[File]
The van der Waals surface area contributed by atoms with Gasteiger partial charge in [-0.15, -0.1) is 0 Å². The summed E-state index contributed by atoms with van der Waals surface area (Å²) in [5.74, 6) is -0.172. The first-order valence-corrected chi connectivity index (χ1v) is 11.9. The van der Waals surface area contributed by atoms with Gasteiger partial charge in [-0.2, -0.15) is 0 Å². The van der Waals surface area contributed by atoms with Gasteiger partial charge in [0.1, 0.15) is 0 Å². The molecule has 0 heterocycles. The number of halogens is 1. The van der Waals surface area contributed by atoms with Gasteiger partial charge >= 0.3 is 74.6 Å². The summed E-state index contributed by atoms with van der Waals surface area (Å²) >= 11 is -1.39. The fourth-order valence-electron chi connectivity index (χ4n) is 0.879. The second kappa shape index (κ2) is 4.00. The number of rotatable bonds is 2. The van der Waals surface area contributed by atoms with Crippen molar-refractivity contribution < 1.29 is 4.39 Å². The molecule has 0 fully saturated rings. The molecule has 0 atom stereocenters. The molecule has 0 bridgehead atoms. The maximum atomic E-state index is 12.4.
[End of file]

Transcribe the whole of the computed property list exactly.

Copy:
The van der Waals surface area contributed by atoms with Gasteiger partial charge in [-0.15, -0.1) is 0 Å². The summed E-state index contributed by atoms with van der Waals surface area (Å²) in [5.74, 6) is -0.172. The first-order valence-corrected chi connectivity index (χ1v) is 11.9. The van der Waals surface area contributed by atoms with Gasteiger partial charge in [-0.2, -0.15) is 0 Å². The van der Waals surface area contributed by atoms with Gasteiger partial charge in [0.1, 0.15) is 0 Å². The molecule has 0 heterocycles. The number of halogens is 1. The van der Waals surface area contributed by atoms with Gasteiger partial charge >= 0.3 is 74.6 Å². The summed E-state index contributed by atoms with van der Waals surface area (Å²) >= 11 is -1.39. The fourth-order valence-electron chi connectivity index (χ4n) is 0.879. The second kappa shape index (κ2) is 4.00. The number of rotatable bonds is 2. The van der Waals surface area contributed by atoms with Crippen molar-refractivity contribution < 1.29 is 4.39 Å². The molecule has 0 fully saturated rings. The molecule has 0 atom stereocenters. The molecule has 0 bridgehead atoms. The maximum atomic E-state index is 12.4.